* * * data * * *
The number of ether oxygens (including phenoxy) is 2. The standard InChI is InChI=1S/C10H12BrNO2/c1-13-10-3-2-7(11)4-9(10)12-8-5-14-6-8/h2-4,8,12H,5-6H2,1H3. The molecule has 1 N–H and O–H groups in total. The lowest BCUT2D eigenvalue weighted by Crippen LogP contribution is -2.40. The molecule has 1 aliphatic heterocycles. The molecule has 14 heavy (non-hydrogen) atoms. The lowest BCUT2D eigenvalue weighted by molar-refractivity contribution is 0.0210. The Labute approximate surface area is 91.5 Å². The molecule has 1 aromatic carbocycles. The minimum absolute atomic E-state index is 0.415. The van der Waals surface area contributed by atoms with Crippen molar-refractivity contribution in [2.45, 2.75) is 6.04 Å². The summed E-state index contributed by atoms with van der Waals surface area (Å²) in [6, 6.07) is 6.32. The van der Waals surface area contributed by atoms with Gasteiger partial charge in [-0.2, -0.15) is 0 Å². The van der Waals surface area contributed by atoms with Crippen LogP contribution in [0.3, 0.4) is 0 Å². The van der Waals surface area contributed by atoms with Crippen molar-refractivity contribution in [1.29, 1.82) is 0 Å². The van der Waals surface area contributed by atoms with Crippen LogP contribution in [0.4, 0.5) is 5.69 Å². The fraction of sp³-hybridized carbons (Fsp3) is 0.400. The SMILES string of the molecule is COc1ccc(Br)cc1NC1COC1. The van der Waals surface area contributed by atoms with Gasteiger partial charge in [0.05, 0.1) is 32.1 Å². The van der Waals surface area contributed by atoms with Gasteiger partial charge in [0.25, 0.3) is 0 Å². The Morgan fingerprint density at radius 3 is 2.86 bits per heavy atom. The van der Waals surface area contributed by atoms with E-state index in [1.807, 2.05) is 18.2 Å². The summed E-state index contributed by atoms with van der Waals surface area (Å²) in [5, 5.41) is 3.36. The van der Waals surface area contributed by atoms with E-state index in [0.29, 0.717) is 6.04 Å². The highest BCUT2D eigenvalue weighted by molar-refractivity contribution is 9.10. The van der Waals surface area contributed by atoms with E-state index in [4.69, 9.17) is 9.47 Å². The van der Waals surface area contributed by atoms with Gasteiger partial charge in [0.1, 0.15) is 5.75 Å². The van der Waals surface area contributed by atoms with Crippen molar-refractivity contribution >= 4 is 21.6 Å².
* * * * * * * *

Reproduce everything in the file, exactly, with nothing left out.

The number of ether oxygens (including phenoxy) is 2. The standard InChI is InChI=1S/C10H12BrNO2/c1-13-10-3-2-7(11)4-9(10)12-8-5-14-6-8/h2-4,8,12H,5-6H2,1H3. The molecule has 1 N–H and O–H groups in total. The lowest BCUT2D eigenvalue weighted by Crippen LogP contribution is -2.40. The molecule has 1 aliphatic heterocycles. The molecule has 14 heavy (non-hydrogen) atoms. The lowest BCUT2D eigenvalue weighted by molar-refractivity contribution is 0.0210. The Labute approximate surface area is 91.5 Å². The molecule has 1 aromatic carbocycles. The minimum absolute atomic E-state index is 0.415. The van der Waals surface area contributed by atoms with Crippen molar-refractivity contribution in [2.45, 2.75) is 6.04 Å². The summed E-state index contributed by atoms with van der Waals surface area (Å²) in [6, 6.07) is 6.32. The van der Waals surface area contributed by atoms with Gasteiger partial charge in [-0.2, -0.15) is 0 Å². The van der Waals surface area contributed by atoms with Crippen LogP contribution in [0.3, 0.4) is 0 Å². The van der Waals surface area contributed by atoms with Crippen molar-refractivity contribution in [1.29, 1.82) is 0 Å². The van der Waals surface area contributed by atoms with Crippen LogP contribution in [0.4, 0.5) is 5.69 Å². The fraction of sp³-hybridized carbons (Fsp3) is 0.400. The SMILES string of the molecule is COc1ccc(Br)cc1NC1COC1. The van der Waals surface area contributed by atoms with Gasteiger partial charge in [0.05, 0.1) is 32.1 Å². The van der Waals surface area contributed by atoms with Gasteiger partial charge in [0.25, 0.3) is 0 Å². The Morgan fingerprint density at radius 3 is 2.86 bits per heavy atom. The van der Waals surface area contributed by atoms with E-state index in [1.807, 2.05) is 18.2 Å². The summed E-state index contributed by atoms with van der Waals surface area (Å²) in [5, 5.41) is 3.36. The van der Waals surface area contributed by atoms with E-state index in [0.29, 0.717) is 6.04 Å². The highest BCUT2D eigenvalue weighted by molar-refractivity contribution is 9.10. The van der Waals surface area contributed by atoms with E-state index in [4.69, 9.17) is 9.47 Å². The van der Waals surface area contributed by atoms with Gasteiger partial charge in [0.1, 0.15) is 5.75 Å². The van der Waals surface area contributed by atoms with Crippen molar-refractivity contribution >= 4 is 21.6 Å².